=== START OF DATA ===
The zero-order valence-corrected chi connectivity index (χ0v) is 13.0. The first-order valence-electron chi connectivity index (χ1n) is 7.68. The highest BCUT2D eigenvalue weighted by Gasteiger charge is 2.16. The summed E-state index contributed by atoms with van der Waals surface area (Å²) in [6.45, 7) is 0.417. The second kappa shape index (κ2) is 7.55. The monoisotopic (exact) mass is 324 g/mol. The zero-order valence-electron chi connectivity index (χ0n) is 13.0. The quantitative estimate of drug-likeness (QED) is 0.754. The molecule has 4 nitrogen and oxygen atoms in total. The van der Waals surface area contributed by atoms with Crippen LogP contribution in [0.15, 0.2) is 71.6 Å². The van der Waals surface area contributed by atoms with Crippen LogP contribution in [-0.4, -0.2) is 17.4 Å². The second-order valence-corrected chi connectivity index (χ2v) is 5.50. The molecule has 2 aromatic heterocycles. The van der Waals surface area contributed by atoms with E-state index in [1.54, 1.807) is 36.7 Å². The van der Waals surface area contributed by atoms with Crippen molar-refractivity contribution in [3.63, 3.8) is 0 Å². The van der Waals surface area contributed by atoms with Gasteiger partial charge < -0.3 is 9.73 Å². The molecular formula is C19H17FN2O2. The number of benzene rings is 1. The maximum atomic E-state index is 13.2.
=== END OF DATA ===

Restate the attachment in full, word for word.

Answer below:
The zero-order valence-corrected chi connectivity index (χ0v) is 13.0. The first-order valence-electron chi connectivity index (χ1n) is 7.68. The highest BCUT2D eigenvalue weighted by Gasteiger charge is 2.16. The summed E-state index contributed by atoms with van der Waals surface area (Å²) in [6.45, 7) is 0.417. The second kappa shape index (κ2) is 7.55. The monoisotopic (exact) mass is 324 g/mol. The zero-order valence-electron chi connectivity index (χ0n) is 13.0. The quantitative estimate of drug-likeness (QED) is 0.754. The molecule has 4 nitrogen and oxygen atoms in total. The van der Waals surface area contributed by atoms with Crippen LogP contribution in [0.15, 0.2) is 71.6 Å². The van der Waals surface area contributed by atoms with Crippen LogP contribution in [-0.4, -0.2) is 17.4 Å². The second-order valence-corrected chi connectivity index (χ2v) is 5.50. The molecule has 2 aromatic heterocycles. The van der Waals surface area contributed by atoms with E-state index in [1.54, 1.807) is 36.7 Å². The van der Waals surface area contributed by atoms with Crippen molar-refractivity contribution in [3.63, 3.8) is 0 Å². The van der Waals surface area contributed by atoms with Gasteiger partial charge < -0.3 is 9.73 Å². The molecular formula is C19H17FN2O2. The number of benzene rings is 1. The maximum atomic E-state index is 13.2.